I’m really excited to announce that, as promised, I’m starting to move the Social Velocity Interview Series to video interviews, via Google Hangouts (for those interviewees who are willing). I launch next week with an interview, on the Social Velocity Google+ page, with Hope Neighbor, CEO of Hope Consulting and author of the Money for Good reports exposing an $15 billion opportunity to direct more private money to high performing nonprofits.
In 2010 and 2011 Hope, and her team of partners (like GuideStar and Charity Navigator) and funders (like The Gates Foundation and The Hewlett Foundation), conducted comprehensive studies of donor behavior, motivations, and preferences for charitable giving in order to understand how to effectively influence giving behaviors.
Money for Good I found that 90% of donors say how well a nonprofit performs is important, but only 30% of donors actively try to fund the highest performing nonprofits. So there is a disconnect.
In Money for Good II, Hope and her team set out to figure out what it would take to change donor behavior and direct more money to high performing nonprofits. What they found is that more information about performance and more “Consumer Reports” style reporting could encourage more donors to switch their giving to higher performing nonprofits.
This is all fascinating and helps inform the on-going question, “How do we funnel more money to social change?” Needless to say I have lots of questions for Hope.
Here is my list of questions for Hope, but I imagine since it’s a conversation the questions will evolve:
- With Money for Good you are hopeful that we can change donor behavior and shift more money to high performing nonprofits. But what will it take beyond providing more (and better information) to donors? How do we create incentives for donors to change?
- Money for Good estimates that $15 billion could shift to high performing nonprofits, but that is only 5% of the total private money flowing to nonprofits. And only 12% of all money flowing to the nonprofit sector comes from the private sector, so we are really only talking about shifting 0.6% of all the money in the sector to high performing nonprofits. Is that piece of the pie worth the kind of donor behavior change effort required? What about expanding the overall pie (only 2% of the annual Gross Domestic Product has historically gone to the nonprofit sector)? Is there any hope of growing the 2%?
- Where does impact investing fit in all of this? Typically only 5% of a foundation’s money is directed to social change efforts. What about the opportunity to encourage foundations to tap into their corpus and do more program-related and other mission-related investing?
- How do we ensure that more information means better information? What if low performing nonprofits simply start mimicking high performing reporting? How do we ensure that accurate performance evaluation is conducted and reported across the sector? And how do we fund that?
- What about the problem of donors misconstruing information? For example, if nonprofits provide more financial information, and donors still have a bias against overhead spending, could that just shift more money to nonprofits with lower overhead, not necessarily higher performance?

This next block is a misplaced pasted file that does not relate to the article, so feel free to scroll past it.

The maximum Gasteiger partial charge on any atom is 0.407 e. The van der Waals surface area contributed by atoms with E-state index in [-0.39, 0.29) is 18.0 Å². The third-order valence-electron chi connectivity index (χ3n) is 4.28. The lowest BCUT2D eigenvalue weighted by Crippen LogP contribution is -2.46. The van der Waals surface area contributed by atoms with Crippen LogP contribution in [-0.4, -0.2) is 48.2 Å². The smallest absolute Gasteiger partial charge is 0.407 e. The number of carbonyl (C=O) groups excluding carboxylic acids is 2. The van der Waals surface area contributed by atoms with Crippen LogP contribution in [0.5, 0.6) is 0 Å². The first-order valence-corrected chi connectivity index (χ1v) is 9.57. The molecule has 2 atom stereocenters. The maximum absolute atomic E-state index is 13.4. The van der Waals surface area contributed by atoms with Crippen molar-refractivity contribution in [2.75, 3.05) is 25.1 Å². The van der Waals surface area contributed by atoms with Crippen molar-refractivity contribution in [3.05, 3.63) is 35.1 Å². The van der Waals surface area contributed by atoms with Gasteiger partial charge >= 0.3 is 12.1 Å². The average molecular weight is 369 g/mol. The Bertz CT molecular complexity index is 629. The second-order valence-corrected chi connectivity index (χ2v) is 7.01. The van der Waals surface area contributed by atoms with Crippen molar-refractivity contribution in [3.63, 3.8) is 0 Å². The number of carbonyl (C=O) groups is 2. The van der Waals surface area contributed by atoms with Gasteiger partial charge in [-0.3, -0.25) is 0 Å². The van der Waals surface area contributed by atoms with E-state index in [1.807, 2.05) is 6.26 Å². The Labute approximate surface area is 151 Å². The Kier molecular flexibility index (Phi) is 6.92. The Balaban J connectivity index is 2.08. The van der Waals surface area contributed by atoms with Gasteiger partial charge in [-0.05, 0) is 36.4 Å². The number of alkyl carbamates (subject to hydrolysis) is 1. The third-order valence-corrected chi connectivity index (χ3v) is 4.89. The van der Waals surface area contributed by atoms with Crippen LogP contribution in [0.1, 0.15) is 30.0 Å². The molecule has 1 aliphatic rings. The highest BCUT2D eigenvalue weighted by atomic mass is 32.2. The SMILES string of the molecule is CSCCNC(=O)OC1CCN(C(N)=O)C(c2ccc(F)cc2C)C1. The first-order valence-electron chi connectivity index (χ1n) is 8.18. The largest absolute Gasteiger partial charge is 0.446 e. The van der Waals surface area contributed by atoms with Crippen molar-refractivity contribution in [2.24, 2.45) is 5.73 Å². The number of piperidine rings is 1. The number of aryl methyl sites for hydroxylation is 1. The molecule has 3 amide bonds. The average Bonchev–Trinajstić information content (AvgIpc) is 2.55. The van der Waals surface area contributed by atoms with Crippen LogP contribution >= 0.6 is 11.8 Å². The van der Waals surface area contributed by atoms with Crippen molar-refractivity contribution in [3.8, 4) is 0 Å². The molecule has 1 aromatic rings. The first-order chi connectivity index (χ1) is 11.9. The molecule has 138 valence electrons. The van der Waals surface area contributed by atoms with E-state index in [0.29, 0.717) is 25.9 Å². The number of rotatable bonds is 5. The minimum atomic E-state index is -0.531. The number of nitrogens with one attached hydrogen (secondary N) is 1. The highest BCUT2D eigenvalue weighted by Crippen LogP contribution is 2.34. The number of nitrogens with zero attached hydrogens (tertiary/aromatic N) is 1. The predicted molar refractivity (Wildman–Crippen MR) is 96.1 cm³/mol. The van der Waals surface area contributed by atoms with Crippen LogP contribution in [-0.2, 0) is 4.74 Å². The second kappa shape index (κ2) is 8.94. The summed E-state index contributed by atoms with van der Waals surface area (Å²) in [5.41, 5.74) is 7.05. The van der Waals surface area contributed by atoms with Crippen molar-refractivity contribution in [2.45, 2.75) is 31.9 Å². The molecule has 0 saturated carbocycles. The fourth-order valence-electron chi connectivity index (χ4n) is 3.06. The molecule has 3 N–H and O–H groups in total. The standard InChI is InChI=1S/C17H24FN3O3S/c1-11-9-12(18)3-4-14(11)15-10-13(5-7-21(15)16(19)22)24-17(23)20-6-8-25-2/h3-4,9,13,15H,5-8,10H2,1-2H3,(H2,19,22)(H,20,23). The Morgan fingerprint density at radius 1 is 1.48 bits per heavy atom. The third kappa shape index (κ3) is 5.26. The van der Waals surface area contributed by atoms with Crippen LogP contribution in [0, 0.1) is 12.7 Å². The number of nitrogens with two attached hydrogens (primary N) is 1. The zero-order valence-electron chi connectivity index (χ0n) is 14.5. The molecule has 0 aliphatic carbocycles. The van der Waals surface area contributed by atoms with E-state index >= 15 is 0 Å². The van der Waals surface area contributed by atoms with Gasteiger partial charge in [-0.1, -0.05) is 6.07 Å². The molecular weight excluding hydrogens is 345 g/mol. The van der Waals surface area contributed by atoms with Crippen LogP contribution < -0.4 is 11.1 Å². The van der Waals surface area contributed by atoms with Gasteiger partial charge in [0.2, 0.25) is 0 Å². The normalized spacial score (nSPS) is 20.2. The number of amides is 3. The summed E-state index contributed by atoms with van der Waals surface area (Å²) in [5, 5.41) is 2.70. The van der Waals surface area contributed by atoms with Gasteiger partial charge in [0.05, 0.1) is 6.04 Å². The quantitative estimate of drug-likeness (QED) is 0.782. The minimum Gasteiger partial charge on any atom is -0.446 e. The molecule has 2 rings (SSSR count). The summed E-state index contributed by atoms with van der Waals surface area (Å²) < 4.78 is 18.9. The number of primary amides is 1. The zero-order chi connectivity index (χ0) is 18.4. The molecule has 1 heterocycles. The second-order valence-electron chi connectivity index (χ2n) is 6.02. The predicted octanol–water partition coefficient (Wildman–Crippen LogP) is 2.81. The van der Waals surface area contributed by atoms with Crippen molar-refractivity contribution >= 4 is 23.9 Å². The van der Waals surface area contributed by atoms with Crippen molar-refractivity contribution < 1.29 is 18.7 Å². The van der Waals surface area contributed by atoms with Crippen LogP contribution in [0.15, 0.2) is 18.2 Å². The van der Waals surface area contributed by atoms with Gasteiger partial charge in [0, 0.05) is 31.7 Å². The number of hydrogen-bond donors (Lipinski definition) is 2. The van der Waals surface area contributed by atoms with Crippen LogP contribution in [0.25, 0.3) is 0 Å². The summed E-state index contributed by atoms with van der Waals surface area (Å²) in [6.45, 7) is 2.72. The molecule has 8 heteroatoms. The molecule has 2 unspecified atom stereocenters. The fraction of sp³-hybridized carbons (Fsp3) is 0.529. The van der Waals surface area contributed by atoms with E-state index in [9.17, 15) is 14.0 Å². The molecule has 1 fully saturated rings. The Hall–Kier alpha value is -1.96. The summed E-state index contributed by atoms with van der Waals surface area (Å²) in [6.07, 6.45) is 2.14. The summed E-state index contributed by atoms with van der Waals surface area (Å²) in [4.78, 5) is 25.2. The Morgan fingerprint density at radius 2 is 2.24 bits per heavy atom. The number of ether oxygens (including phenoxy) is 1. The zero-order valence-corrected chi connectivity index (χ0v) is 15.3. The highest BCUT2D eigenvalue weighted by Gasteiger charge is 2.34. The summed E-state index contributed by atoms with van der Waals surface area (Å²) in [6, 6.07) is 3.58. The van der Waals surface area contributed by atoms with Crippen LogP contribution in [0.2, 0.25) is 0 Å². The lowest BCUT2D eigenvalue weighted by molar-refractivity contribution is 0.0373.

Watch for the interview on the Social Velocity Google+ page next week.
And stay tuned for more video interviews soon!
It becomes increasingly obvious to me the longer I am in this space that philanthropy must change just as much, if not more, than nonprofits. And perhaps change is on the horizon, particularly with some key debates happening in the philanthropic world lately.
The biggest of which this month was the showdown between Bill Schambra and Paul Brest (among others) about whether philanthropy should be “strategic.” Add to that the on-going discussion Peter Buffett started last month about philanthropy as “conscience laundering,” and the growing drum beat against the nonprofit overhead ratio, and August was a mind-opening (I hope) month in the world of social innovation.
Below is my list of the 10 best reads in the world of social innovation in August. But please add to the list in the comments.
As always, the 10 Great Reads lists from past months are here.
- First up, Crystal Hayling offers some great advice for new philanthropists, but I would say her advice translates to experienced philanthropists as well. If we want to get better at solving social problems, we have to raise the bar on philanthropy.
- The big debate this month was about how “strategic” philanthropy should be, whether the best philanthropy comes from a community or scientific approach. Bill Schambra, from the Hudson Institute, and Hewlett folk Paul Brest and Larry Kramer went back and forth and back, and of course others chimed in. For me, the most thoughtful response was from Scott Walter. It was an interesting debate, but I think at the end of the day they are saying roughly the same thing, with which I heartily agree, philanthropy has to get better at actually solving problems.
- As I mentioned last month, Peter Buffett wrote a highly provocative rant against philanthropy in July. And this month the debate raged on with some very interesting counterpoints from nonprofit leader Dan Cardinali here and from Nandita Batheja on the Idealist blog here. Buffett’s piece is certainly doing what any good writing should, provoking people to question their assumptions and think in new ways, even if they don’t fully agree.
- Adding to his growing opus, Bill Shore again argues that nonprofits must get bolder in their social change goals. This time Darell Hammond from KaBOOM! and Amy Celep from Community Wealth Partners join in. But Phil Buchanan at the Center for Effective Philathropy doesn’t heartily agree.